"Alaska National Interest Lands Conservation Act (1980)." Environmental Encyclopedia. . Retrieved October 18, 2018 from Encyclopedia.com: http://www.encyclopedia.com/environment/encyclopedias-almanacs-transcripts-and-maps/alaska-national-interest-lands-conservation-act-1980
Encyclopedia.com gives you the ability to cite reference entries and articles according to common styles from the Modern Language Association (MLA), The Chicago Manual of Style, and the American Psychological Association (APA).
Within the “Cite this article” tool, pick a style to see how all available information looks when formatted according to that style. Then, copy and paste the text into your bibliography or works cited list.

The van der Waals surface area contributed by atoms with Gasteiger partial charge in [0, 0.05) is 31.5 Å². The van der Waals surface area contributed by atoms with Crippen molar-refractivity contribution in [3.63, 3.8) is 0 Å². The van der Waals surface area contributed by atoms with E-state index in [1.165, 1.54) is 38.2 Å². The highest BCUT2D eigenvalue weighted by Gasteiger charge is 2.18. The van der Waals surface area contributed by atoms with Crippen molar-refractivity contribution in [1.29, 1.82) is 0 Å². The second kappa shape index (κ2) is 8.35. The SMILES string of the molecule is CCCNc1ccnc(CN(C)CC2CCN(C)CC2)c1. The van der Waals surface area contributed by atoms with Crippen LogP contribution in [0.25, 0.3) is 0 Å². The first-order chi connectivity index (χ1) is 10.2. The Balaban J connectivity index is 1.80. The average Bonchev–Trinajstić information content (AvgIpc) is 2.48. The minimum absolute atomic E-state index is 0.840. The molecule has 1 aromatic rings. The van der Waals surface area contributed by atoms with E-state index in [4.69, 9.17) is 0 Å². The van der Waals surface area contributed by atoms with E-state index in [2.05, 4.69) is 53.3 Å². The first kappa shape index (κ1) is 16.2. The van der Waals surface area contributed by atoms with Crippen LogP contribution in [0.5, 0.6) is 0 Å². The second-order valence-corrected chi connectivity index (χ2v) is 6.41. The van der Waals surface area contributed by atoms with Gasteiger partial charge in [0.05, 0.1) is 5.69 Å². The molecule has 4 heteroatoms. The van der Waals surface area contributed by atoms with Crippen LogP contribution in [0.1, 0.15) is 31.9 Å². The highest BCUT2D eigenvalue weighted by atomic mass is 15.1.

Because each style has its own formatting nuances that evolve over time and not all information is available for every reference entry or article, Encyclopedia.com cannot guarantee each citation it generates. Therefore, it’s best to use Encyclopedia.com citations as a starting point before checking the style against your school or publication’s requirements and the most-recent information available at these sites:
Modern Language Association
The Chicago Manual of Style
American Psychological Association
- Most online reference entries and articles do not have page numbers. Therefore, that information is unavailable for most Encyclopedia.com content. However, the date of retrieval is often important. Refer to each style’s convention regarding the best way to format page numbers and retrieval dates.
- In addition to the MLA, Chicago, and APA styles, your school, university, publication, or institution may have its own requirements for citations. Therefore, be sure to refer to those guidelines when editing your bibliography or works cited list.